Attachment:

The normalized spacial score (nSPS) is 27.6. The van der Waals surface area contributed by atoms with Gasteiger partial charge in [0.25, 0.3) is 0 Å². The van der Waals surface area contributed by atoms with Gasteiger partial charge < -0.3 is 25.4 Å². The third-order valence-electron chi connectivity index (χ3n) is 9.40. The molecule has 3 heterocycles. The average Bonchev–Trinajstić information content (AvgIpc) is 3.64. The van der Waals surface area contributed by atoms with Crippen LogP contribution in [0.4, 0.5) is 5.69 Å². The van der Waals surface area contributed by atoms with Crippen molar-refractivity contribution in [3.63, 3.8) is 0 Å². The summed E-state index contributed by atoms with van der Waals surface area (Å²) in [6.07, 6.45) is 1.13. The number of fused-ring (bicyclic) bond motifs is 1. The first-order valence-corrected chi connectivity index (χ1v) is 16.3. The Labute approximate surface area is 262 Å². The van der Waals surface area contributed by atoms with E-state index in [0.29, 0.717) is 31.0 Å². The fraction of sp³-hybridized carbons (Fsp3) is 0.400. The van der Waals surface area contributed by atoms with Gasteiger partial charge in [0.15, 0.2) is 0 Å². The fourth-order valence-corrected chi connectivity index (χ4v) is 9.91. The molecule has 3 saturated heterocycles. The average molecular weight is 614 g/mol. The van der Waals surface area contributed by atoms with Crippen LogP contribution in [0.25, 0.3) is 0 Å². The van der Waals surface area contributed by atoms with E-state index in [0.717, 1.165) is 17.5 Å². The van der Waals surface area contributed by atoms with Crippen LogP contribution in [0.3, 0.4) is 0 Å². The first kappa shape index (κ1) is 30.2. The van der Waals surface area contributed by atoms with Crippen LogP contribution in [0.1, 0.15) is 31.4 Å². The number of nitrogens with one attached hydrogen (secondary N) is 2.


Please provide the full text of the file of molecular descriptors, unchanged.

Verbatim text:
The normalized spacial score (nSPS) is 27.6. The van der Waals surface area contributed by atoms with Gasteiger partial charge in [0.25, 0.3) is 0 Å². The van der Waals surface area contributed by atoms with Gasteiger partial charge < -0.3 is 25.4 Å². The third-order valence-electron chi connectivity index (χ3n) is 9.40. The molecule has 3 heterocycles. The average Bonchev–Trinajstić information content (AvgIpc) is 3.64. The van der Waals surface area contributed by atoms with Crippen LogP contribution in [0.4, 0.5) is 5.69 Å². The van der Waals surface area contributed by atoms with Crippen molar-refractivity contribution in [3.63, 3.8) is 0 Å². The summed E-state index contributed by atoms with van der Waals surface area (Å²) in [6.07, 6.45) is 1.13. The number of fused-ring (bicyclic) bond motifs is 1. The first-order valence-corrected chi connectivity index (χ1v) is 16.3. The Labute approximate surface area is 262 Å². The van der Waals surface area contributed by atoms with E-state index in [0.29, 0.717) is 31.0 Å². The fraction of sp³-hybridized carbons (Fsp3) is 0.400. The van der Waals surface area contributed by atoms with Gasteiger partial charge in [0.15, 0.2) is 0 Å². The fourth-order valence-corrected chi connectivity index (χ4v) is 9.91. The molecule has 3 saturated heterocycles. The average molecular weight is 614 g/mol. The van der Waals surface area contributed by atoms with Crippen LogP contribution in [0.25, 0.3) is 0 Å². The van der Waals surface area contributed by atoms with E-state index in [0.717, 1.165) is 17.5 Å². The van der Waals surface area contributed by atoms with Crippen LogP contribution in [0.3, 0.4) is 0 Å². The first kappa shape index (κ1) is 30.2. The van der Waals surface area contributed by atoms with Crippen LogP contribution in [0.1, 0.15) is 31.4 Å². The number of nitrogens with one attached hydrogen (secondary N) is 2.